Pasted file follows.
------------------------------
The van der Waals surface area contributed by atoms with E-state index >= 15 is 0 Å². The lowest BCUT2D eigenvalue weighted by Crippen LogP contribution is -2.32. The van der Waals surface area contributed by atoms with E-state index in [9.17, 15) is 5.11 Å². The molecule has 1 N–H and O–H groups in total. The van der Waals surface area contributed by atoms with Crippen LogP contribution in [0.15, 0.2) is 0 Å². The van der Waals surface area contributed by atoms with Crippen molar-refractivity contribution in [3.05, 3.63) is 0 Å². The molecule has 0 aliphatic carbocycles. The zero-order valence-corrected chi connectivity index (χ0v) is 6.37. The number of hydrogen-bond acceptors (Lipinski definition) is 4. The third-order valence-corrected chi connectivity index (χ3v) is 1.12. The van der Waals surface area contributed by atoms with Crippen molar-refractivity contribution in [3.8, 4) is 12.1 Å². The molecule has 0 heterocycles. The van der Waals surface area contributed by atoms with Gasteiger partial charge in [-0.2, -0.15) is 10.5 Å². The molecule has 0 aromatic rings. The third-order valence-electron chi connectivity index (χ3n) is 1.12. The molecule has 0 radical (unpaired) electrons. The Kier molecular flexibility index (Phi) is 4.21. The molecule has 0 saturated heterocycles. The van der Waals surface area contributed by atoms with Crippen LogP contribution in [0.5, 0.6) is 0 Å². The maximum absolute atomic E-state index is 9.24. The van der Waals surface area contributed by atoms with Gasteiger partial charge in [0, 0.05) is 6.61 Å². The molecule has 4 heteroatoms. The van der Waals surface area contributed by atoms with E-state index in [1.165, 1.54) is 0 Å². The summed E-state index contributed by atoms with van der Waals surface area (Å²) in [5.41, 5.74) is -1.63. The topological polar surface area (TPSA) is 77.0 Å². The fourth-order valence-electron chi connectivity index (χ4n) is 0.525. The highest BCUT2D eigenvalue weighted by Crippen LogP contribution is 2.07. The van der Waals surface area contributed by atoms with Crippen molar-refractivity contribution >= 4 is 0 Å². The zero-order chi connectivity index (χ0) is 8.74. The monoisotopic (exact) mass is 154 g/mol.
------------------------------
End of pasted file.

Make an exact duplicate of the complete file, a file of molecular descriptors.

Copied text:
The van der Waals surface area contributed by atoms with E-state index >= 15 is 0 Å². The lowest BCUT2D eigenvalue weighted by Crippen LogP contribution is -2.32. The van der Waals surface area contributed by atoms with E-state index in [9.17, 15) is 5.11 Å². The molecule has 1 N–H and O–H groups in total. The van der Waals surface area contributed by atoms with Crippen LogP contribution in [0.15, 0.2) is 0 Å². The van der Waals surface area contributed by atoms with Crippen molar-refractivity contribution in [3.05, 3.63) is 0 Å². The molecule has 0 aliphatic carbocycles. The zero-order valence-corrected chi connectivity index (χ0v) is 6.37. The number of hydrogen-bond acceptors (Lipinski definition) is 4. The third-order valence-corrected chi connectivity index (χ3v) is 1.12. The van der Waals surface area contributed by atoms with Crippen molar-refractivity contribution in [3.8, 4) is 12.1 Å². The molecule has 0 heterocycles. The van der Waals surface area contributed by atoms with Gasteiger partial charge in [-0.2, -0.15) is 10.5 Å². The molecule has 0 aromatic rings. The third-order valence-electron chi connectivity index (χ3n) is 1.12. The molecule has 0 radical (unpaired) electrons. The Kier molecular flexibility index (Phi) is 4.21. The molecule has 0 saturated heterocycles. The van der Waals surface area contributed by atoms with Crippen LogP contribution in [0.5, 0.6) is 0 Å². The maximum absolute atomic E-state index is 9.24. The van der Waals surface area contributed by atoms with Gasteiger partial charge in [0, 0.05) is 6.61 Å². The molecule has 4 heteroatoms. The van der Waals surface area contributed by atoms with E-state index in [1.165, 1.54) is 0 Å². The summed E-state index contributed by atoms with van der Waals surface area (Å²) in [5.41, 5.74) is -1.63. The topological polar surface area (TPSA) is 77.0 Å². The fourth-order valence-electron chi connectivity index (χ4n) is 0.525. The highest BCUT2D eigenvalue weighted by Crippen LogP contribution is 2.07. The van der Waals surface area contributed by atoms with Crippen molar-refractivity contribution >= 4 is 0 Å². The zero-order chi connectivity index (χ0) is 8.74. The monoisotopic (exact) mass is 154 g/mol.